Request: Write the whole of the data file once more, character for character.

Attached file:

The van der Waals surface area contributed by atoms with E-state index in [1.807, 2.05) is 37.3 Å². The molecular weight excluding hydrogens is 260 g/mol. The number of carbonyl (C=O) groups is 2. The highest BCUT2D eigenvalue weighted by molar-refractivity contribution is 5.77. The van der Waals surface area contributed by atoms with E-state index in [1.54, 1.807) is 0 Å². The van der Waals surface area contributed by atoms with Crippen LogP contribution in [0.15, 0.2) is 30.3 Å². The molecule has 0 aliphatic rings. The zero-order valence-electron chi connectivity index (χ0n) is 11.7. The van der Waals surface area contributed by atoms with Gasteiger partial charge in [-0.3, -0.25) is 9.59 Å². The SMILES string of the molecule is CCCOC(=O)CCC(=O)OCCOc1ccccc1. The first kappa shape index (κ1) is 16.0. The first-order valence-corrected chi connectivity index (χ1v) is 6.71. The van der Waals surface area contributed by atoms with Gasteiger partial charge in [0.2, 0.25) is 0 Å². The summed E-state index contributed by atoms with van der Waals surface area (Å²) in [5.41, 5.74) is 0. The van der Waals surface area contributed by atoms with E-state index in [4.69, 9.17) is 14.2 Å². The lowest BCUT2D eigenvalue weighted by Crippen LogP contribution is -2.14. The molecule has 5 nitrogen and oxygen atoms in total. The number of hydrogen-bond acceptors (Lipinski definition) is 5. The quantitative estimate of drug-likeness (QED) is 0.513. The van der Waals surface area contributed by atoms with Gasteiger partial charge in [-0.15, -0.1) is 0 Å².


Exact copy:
The van der Waals surface area contributed by atoms with E-state index in [1.807, 2.05) is 37.3 Å². The molecular weight excluding hydrogens is 260 g/mol. The number of carbonyl (C=O) groups is 2. The highest BCUT2D eigenvalue weighted by molar-refractivity contribution is 5.77. The van der Waals surface area contributed by atoms with E-state index in [1.54, 1.807) is 0 Å². The van der Waals surface area contributed by atoms with Crippen LogP contribution in [0.15, 0.2) is 30.3 Å². The molecule has 0 aliphatic rings. The zero-order valence-electron chi connectivity index (χ0n) is 11.7. The van der Waals surface area contributed by atoms with Gasteiger partial charge in [-0.3, -0.25) is 9.59 Å². The SMILES string of the molecule is CCCOC(=O)CCC(=O)OCCOc1ccccc1. The first kappa shape index (κ1) is 16.0. The first-order valence-corrected chi connectivity index (χ1v) is 6.71. The van der Waals surface area contributed by atoms with Gasteiger partial charge in [0.2, 0.25) is 0 Å². The summed E-state index contributed by atoms with van der Waals surface area (Å²) in [5.41, 5.74) is 0. The van der Waals surface area contributed by atoms with E-state index in [4.69, 9.17) is 14.2 Å². The lowest BCUT2D eigenvalue weighted by Crippen LogP contribution is -2.14. The molecule has 5 nitrogen and oxygen atoms in total. The number of hydrogen-bond acceptors (Lipinski definition) is 5. The quantitative estimate of drug-likeness (QED) is 0.513. The van der Waals surface area contributed by atoms with Gasteiger partial charge in [-0.15, -0.1) is 0 Å².